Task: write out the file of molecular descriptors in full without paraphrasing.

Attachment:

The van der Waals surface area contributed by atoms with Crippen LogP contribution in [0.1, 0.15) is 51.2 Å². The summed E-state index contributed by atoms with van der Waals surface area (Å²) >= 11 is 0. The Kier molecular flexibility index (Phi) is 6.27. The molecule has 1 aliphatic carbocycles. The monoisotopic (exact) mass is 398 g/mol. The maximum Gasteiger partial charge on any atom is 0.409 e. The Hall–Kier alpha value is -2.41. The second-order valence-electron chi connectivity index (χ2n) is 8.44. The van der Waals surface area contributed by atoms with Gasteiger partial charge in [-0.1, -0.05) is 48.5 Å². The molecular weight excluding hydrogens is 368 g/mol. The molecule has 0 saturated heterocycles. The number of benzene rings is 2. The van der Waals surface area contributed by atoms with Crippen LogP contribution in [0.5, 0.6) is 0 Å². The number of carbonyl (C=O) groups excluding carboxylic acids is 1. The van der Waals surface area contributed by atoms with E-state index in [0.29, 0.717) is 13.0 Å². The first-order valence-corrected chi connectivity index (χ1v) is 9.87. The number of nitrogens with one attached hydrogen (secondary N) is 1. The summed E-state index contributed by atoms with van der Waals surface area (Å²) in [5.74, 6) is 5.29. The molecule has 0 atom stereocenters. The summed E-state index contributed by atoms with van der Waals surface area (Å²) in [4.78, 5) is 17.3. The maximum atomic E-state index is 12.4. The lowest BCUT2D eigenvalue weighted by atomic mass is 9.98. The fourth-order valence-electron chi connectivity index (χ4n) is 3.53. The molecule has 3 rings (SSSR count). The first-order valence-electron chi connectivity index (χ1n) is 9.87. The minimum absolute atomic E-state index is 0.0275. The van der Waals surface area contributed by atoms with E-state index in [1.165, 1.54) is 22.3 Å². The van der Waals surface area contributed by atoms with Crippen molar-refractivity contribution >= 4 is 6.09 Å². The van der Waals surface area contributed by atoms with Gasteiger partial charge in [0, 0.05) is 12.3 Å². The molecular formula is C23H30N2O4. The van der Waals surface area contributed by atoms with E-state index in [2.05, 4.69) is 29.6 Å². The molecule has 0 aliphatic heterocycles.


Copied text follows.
The van der Waals surface area contributed by atoms with Crippen LogP contribution in [0.1, 0.15) is 51.2 Å². The summed E-state index contributed by atoms with van der Waals surface area (Å²) >= 11 is 0. The Kier molecular flexibility index (Phi) is 6.27. The molecule has 1 aliphatic carbocycles. The monoisotopic (exact) mass is 398 g/mol. The maximum Gasteiger partial charge on any atom is 0.409 e. The Hall–Kier alpha value is -2.41. The second-order valence-electron chi connectivity index (χ2n) is 8.44. The van der Waals surface area contributed by atoms with Gasteiger partial charge in [-0.1, -0.05) is 48.5 Å². The molecular weight excluding hydrogens is 368 g/mol. The molecule has 0 saturated heterocycles. The number of benzene rings is 2. The van der Waals surface area contributed by atoms with Crippen LogP contribution in [0.5, 0.6) is 0 Å². The number of carbonyl (C=O) groups excluding carboxylic acids is 1. The van der Waals surface area contributed by atoms with E-state index in [0.29, 0.717) is 13.0 Å². The first-order valence-corrected chi connectivity index (χ1v) is 9.87. The number of nitrogens with one attached hydrogen (secondary N) is 1. The summed E-state index contributed by atoms with van der Waals surface area (Å²) in [5.74, 6) is 5.29. The molecule has 0 atom stereocenters. The summed E-state index contributed by atoms with van der Waals surface area (Å²) in [4.78, 5) is 17.3. The maximum atomic E-state index is 12.4. The lowest BCUT2D eigenvalue weighted by atomic mass is 9.98. The fourth-order valence-electron chi connectivity index (χ4n) is 3.53. The molecule has 3 rings (SSSR count). The first-order valence-electron chi connectivity index (χ1n) is 9.87. The minimum absolute atomic E-state index is 0.0275. The van der Waals surface area contributed by atoms with E-state index in [1.165, 1.54) is 22.3 Å². The van der Waals surface area contributed by atoms with Crippen molar-refractivity contribution >= 4 is 6.09 Å². The van der Waals surface area contributed by atoms with Gasteiger partial charge in [0, 0.05) is 12.3 Å². The molecular formula is C23H30N2O4. The van der Waals surface area contributed by atoms with E-state index in [2.05, 4.69) is 29.6 Å². The molecule has 0 aliphatic heterocycles.